This explains why change is so difficult. As long as the environment corresponds to the situations for which the processes were designed, and the values of the organisation can manage, the business is performing well. But a difficulty appears when the environment changes. Indeed, while these processes and these values define what the organisation can do, they also, by definition, define what the organisation cannot do: if it is optimised for an environment, then by definition it is not optimised for another environment.

Steve Wozniak and Steve Jobs in 1977 with an Apple II motherboard. The company has grown, innovated and survived. But how long before Apple too is disrupted?
Flickr, CC BY

When an organisation’s capabilities reside in its resources (initial stage of start-up), change is easy: the founders decide to change, and the organisation can pivot. It is the strength of start-ups to change very easily when the founders are aware of the need to change their model. But when, at a later stage, an organisation’s abilities reside in its processes, and even more so when they reside in its values, change becomes extremely difficult.

That changing values is difficult is illustrated by a classic example: while most people would agree that exercising, traveling less, and eating more balanced food is good for health and can prevent heart attacks, few do it in practice as it implies a deep change in lifestyle that conflicts with other commitments such as career progression and social life.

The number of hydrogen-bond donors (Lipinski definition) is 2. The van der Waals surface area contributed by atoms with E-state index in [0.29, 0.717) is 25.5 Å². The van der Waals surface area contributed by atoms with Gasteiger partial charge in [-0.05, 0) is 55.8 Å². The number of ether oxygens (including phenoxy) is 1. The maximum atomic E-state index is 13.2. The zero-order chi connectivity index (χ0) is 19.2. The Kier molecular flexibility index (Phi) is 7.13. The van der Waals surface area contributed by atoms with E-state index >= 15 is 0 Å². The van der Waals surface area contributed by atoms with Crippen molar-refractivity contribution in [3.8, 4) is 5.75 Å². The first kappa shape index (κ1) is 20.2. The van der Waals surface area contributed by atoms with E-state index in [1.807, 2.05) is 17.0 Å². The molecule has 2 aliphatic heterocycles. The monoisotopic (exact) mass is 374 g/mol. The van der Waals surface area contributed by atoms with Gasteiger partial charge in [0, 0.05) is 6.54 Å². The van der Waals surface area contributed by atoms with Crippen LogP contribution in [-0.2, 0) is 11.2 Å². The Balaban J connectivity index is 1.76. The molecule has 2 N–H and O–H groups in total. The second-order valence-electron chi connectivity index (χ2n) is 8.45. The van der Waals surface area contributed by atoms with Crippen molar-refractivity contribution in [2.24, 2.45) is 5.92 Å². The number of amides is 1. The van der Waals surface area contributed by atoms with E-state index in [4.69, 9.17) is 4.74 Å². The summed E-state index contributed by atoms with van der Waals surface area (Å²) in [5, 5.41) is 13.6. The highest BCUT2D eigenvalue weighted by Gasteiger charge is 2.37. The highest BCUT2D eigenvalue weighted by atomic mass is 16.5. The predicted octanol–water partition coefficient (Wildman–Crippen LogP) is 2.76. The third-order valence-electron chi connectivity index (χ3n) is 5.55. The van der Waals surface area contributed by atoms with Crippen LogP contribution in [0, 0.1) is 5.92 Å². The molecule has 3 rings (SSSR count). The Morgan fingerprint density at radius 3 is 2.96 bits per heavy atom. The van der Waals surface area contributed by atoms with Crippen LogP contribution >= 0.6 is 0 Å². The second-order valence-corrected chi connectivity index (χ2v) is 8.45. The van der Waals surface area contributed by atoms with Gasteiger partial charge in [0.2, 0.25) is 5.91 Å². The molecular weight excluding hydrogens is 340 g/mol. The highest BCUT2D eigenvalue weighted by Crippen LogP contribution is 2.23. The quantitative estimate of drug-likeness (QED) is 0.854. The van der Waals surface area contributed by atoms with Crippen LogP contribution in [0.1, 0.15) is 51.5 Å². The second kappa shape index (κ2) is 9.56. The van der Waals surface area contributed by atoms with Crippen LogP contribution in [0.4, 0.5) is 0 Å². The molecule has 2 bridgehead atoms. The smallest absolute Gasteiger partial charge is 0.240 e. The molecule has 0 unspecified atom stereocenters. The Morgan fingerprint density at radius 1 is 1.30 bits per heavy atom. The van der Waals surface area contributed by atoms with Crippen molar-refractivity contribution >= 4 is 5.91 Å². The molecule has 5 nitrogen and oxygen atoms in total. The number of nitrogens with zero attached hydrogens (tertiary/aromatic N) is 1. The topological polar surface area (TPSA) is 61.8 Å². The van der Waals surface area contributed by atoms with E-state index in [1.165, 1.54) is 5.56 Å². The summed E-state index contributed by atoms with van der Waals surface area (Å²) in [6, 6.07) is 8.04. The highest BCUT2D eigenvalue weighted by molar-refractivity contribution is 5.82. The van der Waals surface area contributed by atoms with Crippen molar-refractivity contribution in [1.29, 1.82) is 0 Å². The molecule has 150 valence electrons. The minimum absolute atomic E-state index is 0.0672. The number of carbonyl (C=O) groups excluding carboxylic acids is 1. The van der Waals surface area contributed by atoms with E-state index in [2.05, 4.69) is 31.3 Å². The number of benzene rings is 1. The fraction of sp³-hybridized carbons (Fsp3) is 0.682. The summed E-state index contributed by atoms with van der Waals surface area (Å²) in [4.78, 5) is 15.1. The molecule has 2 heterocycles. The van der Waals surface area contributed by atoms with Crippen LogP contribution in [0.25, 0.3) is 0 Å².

It is the same for companies facing a disruption. The problem is rarely that they are not aware of the danger. To be aware of a danger and to actually react are two different things. Change requires the questioning of assumptions and values that have made the success of the organisation sometimes for decades in its current business. If this legacy activity is still healthy, it will be difficult to admit the need to question them, even if the perception of the danger exists, and it will be even more difficult because these values are shared by thousands of employees who see every day their beneficial effects. The strength of management by values, i.e. remote management, is now its weakness: the leader can proclaim loudly the need to change, the relay is not done precisely because everything has been set up so that employees act in an autonomous way.

As a result of this difficulty, one may be tempted to give up the titanic task of changing the values of an organisation, especially since this change undermines the legacy activity long before it allows, possibly, the birth of a new one. A solution often recommended, in particular by Christensen himself, is to create an autonomous entity to take advantage of the disruption. Because it will be starting from scratch, the entity will be able to create a new, relevant resources-process-values model. This is what Nestlé did with Nespresso for instance. But while it may ensure the success of the disruptive project, this approach is only tactically useful: it will not contribute to the transformation of the legacy organisation. Only a work on the core values and assumptions of the organisation – its mental model – will bring about necessary changes in the face of a disruption. A hard task indeed.

Philippe Silberzahn, Professeur stratégie et organisation, EM Lyon
The Conversation